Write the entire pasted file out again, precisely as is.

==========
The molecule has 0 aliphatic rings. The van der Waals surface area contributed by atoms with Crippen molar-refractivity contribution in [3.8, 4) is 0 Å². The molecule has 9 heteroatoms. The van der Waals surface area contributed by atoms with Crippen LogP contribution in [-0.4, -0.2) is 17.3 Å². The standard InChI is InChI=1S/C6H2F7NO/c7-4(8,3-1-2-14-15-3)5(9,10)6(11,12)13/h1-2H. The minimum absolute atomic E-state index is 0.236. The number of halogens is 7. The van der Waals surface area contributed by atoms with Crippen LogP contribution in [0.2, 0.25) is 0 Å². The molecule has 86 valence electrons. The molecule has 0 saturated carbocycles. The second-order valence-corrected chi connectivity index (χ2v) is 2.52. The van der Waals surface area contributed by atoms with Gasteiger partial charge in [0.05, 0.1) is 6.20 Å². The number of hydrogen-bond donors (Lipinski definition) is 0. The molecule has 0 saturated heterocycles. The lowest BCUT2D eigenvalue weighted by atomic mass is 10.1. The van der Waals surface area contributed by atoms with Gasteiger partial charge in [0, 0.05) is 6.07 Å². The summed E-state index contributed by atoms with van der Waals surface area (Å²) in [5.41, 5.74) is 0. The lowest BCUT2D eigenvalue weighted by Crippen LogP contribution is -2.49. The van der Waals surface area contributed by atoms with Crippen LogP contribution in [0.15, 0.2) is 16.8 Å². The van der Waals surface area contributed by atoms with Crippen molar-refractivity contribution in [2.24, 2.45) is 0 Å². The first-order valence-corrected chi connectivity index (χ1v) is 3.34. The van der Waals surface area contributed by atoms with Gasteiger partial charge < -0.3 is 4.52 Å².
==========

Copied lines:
The molecule has 0 aliphatic rings. The van der Waals surface area contributed by atoms with Crippen molar-refractivity contribution in [3.8, 4) is 0 Å². The molecule has 9 heteroatoms. The van der Waals surface area contributed by atoms with Crippen LogP contribution in [-0.4, -0.2) is 17.3 Å². The standard InChI is InChI=1S/C6H2F7NO/c7-4(8,3-1-2-14-15-3)5(9,10)6(11,12)13/h1-2H. The minimum absolute atomic E-state index is 0.236. The number of halogens is 7. The van der Waals surface area contributed by atoms with Crippen LogP contribution in [0.2, 0.25) is 0 Å². The molecule has 86 valence electrons. The molecule has 0 saturated carbocycles. The second-order valence-corrected chi connectivity index (χ2v) is 2.52. The van der Waals surface area contributed by atoms with Gasteiger partial charge in [0.05, 0.1) is 6.20 Å². The number of hydrogen-bond donors (Lipinski definition) is 0. The molecule has 0 saturated heterocycles. The lowest BCUT2D eigenvalue weighted by atomic mass is 10.1. The van der Waals surface area contributed by atoms with Gasteiger partial charge in [0, 0.05) is 6.07 Å². The summed E-state index contributed by atoms with van der Waals surface area (Å²) in [5.41, 5.74) is 0. The lowest BCUT2D eigenvalue weighted by Crippen LogP contribution is -2.49. The van der Waals surface area contributed by atoms with Crippen LogP contribution in [0.15, 0.2) is 16.8 Å². The van der Waals surface area contributed by atoms with Crippen molar-refractivity contribution in [2.24, 2.45) is 0 Å². The first-order valence-corrected chi connectivity index (χ1v) is 3.34. The van der Waals surface area contributed by atoms with Gasteiger partial charge < -0.3 is 4.52 Å².